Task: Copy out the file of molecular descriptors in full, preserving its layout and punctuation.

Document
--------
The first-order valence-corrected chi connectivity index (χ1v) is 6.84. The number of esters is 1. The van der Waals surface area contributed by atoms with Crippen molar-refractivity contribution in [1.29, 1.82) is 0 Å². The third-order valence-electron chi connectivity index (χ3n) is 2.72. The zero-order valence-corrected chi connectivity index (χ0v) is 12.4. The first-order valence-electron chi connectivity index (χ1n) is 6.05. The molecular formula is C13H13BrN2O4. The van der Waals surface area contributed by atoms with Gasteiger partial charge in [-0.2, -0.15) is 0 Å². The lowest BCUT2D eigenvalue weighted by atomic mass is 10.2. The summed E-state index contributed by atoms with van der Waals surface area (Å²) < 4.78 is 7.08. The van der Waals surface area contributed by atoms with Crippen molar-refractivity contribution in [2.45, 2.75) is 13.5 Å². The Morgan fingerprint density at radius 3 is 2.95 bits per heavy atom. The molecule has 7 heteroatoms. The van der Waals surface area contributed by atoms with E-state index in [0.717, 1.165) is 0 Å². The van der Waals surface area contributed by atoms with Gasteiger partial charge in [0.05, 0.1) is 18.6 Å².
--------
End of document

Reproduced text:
The first-order valence-corrected chi connectivity index (χ1v) is 6.84. The number of esters is 1. The van der Waals surface area contributed by atoms with Crippen molar-refractivity contribution in [1.29, 1.82) is 0 Å². The third-order valence-electron chi connectivity index (χ3n) is 2.72. The zero-order valence-corrected chi connectivity index (χ0v) is 12.4. The first-order valence-electron chi connectivity index (χ1n) is 6.05. The molecular formula is C13H13BrN2O4. The van der Waals surface area contributed by atoms with Gasteiger partial charge in [-0.2, -0.15) is 0 Å². The lowest BCUT2D eigenvalue weighted by atomic mass is 10.2. The summed E-state index contributed by atoms with van der Waals surface area (Å²) < 4.78 is 7.08. The van der Waals surface area contributed by atoms with Crippen molar-refractivity contribution in [2.45, 2.75) is 13.5 Å². The Morgan fingerprint density at radius 3 is 2.95 bits per heavy atom. The molecule has 7 heteroatoms. The van der Waals surface area contributed by atoms with E-state index in [0.717, 1.165) is 0 Å². The van der Waals surface area contributed by atoms with Gasteiger partial charge in [0.05, 0.1) is 18.6 Å².